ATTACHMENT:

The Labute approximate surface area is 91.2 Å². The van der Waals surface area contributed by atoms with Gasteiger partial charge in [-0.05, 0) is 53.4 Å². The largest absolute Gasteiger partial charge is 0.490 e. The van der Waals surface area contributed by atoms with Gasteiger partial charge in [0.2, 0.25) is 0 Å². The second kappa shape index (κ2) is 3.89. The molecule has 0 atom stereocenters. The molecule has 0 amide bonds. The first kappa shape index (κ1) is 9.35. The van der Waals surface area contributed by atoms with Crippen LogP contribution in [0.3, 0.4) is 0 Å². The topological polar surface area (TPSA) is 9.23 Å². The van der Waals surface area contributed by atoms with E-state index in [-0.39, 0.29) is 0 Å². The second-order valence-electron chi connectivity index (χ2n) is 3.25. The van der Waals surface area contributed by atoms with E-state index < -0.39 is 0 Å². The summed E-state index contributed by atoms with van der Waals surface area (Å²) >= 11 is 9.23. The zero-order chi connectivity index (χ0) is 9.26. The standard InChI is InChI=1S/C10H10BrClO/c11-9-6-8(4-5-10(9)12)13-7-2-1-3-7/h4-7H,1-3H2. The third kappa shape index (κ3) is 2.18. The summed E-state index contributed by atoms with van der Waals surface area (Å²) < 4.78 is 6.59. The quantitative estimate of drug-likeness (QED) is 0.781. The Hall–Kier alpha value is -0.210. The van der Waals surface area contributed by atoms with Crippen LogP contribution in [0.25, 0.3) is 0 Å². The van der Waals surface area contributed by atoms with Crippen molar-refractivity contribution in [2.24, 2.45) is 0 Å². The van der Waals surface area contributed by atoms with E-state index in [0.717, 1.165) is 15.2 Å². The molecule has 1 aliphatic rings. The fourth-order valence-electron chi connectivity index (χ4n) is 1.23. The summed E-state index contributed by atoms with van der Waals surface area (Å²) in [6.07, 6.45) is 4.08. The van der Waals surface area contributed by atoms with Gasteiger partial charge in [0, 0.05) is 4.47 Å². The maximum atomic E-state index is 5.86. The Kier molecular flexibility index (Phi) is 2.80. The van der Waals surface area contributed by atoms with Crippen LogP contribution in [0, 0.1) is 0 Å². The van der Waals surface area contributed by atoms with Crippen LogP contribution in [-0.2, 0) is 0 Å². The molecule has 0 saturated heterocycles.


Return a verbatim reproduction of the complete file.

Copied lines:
The Labute approximate surface area is 91.2 Å². The van der Waals surface area contributed by atoms with Gasteiger partial charge in [-0.05, 0) is 53.4 Å². The largest absolute Gasteiger partial charge is 0.490 e. The van der Waals surface area contributed by atoms with Gasteiger partial charge in [0.2, 0.25) is 0 Å². The second kappa shape index (κ2) is 3.89. The molecule has 0 atom stereocenters. The molecule has 0 amide bonds. The first kappa shape index (κ1) is 9.35. The van der Waals surface area contributed by atoms with Crippen LogP contribution in [0.3, 0.4) is 0 Å². The topological polar surface area (TPSA) is 9.23 Å². The van der Waals surface area contributed by atoms with E-state index in [-0.39, 0.29) is 0 Å². The second-order valence-electron chi connectivity index (χ2n) is 3.25. The van der Waals surface area contributed by atoms with E-state index < -0.39 is 0 Å². The summed E-state index contributed by atoms with van der Waals surface area (Å²) >= 11 is 9.23. The zero-order chi connectivity index (χ0) is 9.26. The standard InChI is InChI=1S/C10H10BrClO/c11-9-6-8(4-5-10(9)12)13-7-2-1-3-7/h4-7H,1-3H2. The third kappa shape index (κ3) is 2.18. The summed E-state index contributed by atoms with van der Waals surface area (Å²) < 4.78 is 6.59. The quantitative estimate of drug-likeness (QED) is 0.781. The Hall–Kier alpha value is -0.210. The van der Waals surface area contributed by atoms with Crippen LogP contribution in [0.25, 0.3) is 0 Å². The van der Waals surface area contributed by atoms with Crippen molar-refractivity contribution in [2.24, 2.45) is 0 Å². The van der Waals surface area contributed by atoms with E-state index in [0.717, 1.165) is 15.2 Å². The molecule has 1 aliphatic rings. The fourth-order valence-electron chi connectivity index (χ4n) is 1.23. The summed E-state index contributed by atoms with van der Waals surface area (Å²) in [6.07, 6.45) is 4.08. The van der Waals surface area contributed by atoms with Gasteiger partial charge in [0, 0.05) is 4.47 Å². The maximum atomic E-state index is 5.86. The Kier molecular flexibility index (Phi) is 2.80. The van der Waals surface area contributed by atoms with Crippen LogP contribution in [0, 0.1) is 0 Å². The van der Waals surface area contributed by atoms with Crippen LogP contribution in [-0.2, 0) is 0 Å². The molecule has 0 saturated heterocycles.